Select publications include: The truly diverse faculty: New dialogues in American higher education (Edited volume with E.J. Martínez), Cultural models of education and academic performance for Native American and European American students (with R. Covarrubias & J. Burack), Unseen disadvantage: How American Universities' focus on independence undermines the academic performance of first-generation college students (with N.M. Stephens, H.R. Markus, C. Johnson, & R. Covarrubias), When the world is colorblind, American Indians are invisible: A diversity science approach (with N.M. Stephens); and Of warrior chiefs and Indian princesses: The psychological consequences of American Indian mascots on American Indians (with H.R. Markus, D. Oyserman, & J.M. Stone).
In recognition of her work and service to the field, Dr. Fryberg received the Society for the Psychological Study of Social Issues Louise Kidder Early Career Award, Otto Klineberg Intercultural and International Relations Award, University of Arizona Five Star Faculty Award, the Society for Personality and Social Psychology Service Award, and in 2011 was inducted into the Multicultural Alumni Hall of Fame at Stanford University. Dr. Fryberg also provided testimony to the U.S. Senate Committee on Indian Affairs regarding the impact of racist stereotypes on Indigenous people, was lead psychologist on an Amicus Brief for Harjo v. Pro-Football, served as an expert witness in the Keepseagle v. U.S. Department of Agriculture class action lawsuit, and currently serves as the lead researcher for Illuminative, a national research-based effort to shift the narrative about and decrease bias toward Native People.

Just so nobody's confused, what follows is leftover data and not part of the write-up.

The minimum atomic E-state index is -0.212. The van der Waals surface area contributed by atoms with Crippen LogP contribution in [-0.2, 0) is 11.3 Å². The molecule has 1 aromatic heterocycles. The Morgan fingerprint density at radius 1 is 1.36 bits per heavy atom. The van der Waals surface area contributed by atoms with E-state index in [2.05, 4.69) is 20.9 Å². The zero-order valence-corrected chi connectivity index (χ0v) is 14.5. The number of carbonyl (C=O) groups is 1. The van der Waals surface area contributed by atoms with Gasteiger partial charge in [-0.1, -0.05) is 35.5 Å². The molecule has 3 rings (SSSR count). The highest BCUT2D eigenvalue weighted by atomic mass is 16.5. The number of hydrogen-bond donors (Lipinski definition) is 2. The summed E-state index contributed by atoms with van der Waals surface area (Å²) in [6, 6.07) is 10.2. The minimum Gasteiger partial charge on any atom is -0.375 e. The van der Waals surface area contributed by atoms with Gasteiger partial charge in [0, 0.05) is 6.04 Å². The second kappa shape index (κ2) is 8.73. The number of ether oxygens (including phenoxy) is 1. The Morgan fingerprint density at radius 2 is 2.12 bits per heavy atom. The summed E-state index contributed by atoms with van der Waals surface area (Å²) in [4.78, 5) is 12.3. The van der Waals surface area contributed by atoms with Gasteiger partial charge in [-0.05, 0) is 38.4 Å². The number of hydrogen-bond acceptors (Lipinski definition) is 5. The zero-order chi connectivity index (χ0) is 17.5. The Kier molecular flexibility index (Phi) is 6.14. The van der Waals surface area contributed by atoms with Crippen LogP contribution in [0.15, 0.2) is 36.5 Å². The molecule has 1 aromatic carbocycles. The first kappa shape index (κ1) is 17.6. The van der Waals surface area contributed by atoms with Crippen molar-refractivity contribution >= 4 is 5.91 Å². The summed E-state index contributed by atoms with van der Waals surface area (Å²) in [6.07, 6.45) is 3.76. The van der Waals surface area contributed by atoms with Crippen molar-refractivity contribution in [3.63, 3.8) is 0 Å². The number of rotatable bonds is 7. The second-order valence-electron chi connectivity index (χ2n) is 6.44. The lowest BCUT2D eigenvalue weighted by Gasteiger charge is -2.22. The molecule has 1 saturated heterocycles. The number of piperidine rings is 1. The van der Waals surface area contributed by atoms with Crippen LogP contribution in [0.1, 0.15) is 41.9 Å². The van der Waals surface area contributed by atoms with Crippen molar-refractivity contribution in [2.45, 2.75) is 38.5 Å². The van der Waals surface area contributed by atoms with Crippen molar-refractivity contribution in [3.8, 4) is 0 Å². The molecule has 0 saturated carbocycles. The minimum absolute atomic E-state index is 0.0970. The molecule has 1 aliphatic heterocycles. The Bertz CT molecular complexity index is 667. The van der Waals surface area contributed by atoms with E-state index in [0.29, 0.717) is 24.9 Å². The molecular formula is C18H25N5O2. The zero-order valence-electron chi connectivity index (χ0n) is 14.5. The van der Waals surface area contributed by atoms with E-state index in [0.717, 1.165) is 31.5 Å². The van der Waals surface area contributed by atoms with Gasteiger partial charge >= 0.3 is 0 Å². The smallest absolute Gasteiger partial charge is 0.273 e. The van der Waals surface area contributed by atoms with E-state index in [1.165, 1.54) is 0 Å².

2:00 p.m. CST – Kansas Association for Native American Education (KANAE) Business Meeting